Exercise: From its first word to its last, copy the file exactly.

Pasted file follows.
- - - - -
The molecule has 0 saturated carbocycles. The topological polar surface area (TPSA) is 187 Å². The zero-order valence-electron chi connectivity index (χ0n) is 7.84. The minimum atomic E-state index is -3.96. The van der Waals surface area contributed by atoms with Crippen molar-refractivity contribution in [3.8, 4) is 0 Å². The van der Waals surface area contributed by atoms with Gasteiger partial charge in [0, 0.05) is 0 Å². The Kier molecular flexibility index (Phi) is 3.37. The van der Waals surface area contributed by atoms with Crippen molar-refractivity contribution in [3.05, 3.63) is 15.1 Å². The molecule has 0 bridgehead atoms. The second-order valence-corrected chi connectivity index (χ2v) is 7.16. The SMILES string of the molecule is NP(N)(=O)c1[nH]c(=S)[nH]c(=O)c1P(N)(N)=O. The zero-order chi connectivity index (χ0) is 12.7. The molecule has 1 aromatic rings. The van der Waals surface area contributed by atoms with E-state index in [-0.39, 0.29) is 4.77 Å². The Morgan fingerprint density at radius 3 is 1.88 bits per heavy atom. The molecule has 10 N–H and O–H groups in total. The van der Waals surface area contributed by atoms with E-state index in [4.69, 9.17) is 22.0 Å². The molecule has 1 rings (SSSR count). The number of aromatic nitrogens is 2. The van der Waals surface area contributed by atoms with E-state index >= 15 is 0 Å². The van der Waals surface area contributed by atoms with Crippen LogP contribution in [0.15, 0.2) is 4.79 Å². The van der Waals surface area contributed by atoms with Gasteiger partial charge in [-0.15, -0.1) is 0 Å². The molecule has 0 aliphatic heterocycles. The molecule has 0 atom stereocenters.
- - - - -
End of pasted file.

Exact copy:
The molecule has 0 saturated carbocycles. The topological polar surface area (TPSA) is 187 Å². The zero-order valence-electron chi connectivity index (χ0n) is 7.84. The minimum atomic E-state index is -3.96. The van der Waals surface area contributed by atoms with Crippen molar-refractivity contribution in [3.8, 4) is 0 Å². The van der Waals surface area contributed by atoms with Gasteiger partial charge in [0, 0.05) is 0 Å². The Kier molecular flexibility index (Phi) is 3.37. The van der Waals surface area contributed by atoms with Crippen molar-refractivity contribution in [3.05, 3.63) is 15.1 Å². The molecule has 0 bridgehead atoms. The second-order valence-corrected chi connectivity index (χ2v) is 7.16. The SMILES string of the molecule is NP(N)(=O)c1[nH]c(=S)[nH]c(=O)c1P(N)(N)=O. The zero-order chi connectivity index (χ0) is 12.7. The molecule has 1 aromatic rings. The van der Waals surface area contributed by atoms with E-state index in [-0.39, 0.29) is 4.77 Å². The Morgan fingerprint density at radius 3 is 1.88 bits per heavy atom. The molecule has 10 N–H and O–H groups in total. The van der Waals surface area contributed by atoms with E-state index in [4.69, 9.17) is 22.0 Å². The molecule has 1 rings (SSSR count). The number of aromatic nitrogens is 2. The van der Waals surface area contributed by atoms with E-state index >= 15 is 0 Å². The van der Waals surface area contributed by atoms with Crippen LogP contribution in [0.15, 0.2) is 4.79 Å². The van der Waals surface area contributed by atoms with Gasteiger partial charge in [-0.15, -0.1) is 0 Å². The molecule has 0 aliphatic heterocycles. The molecule has 0 atom stereocenters.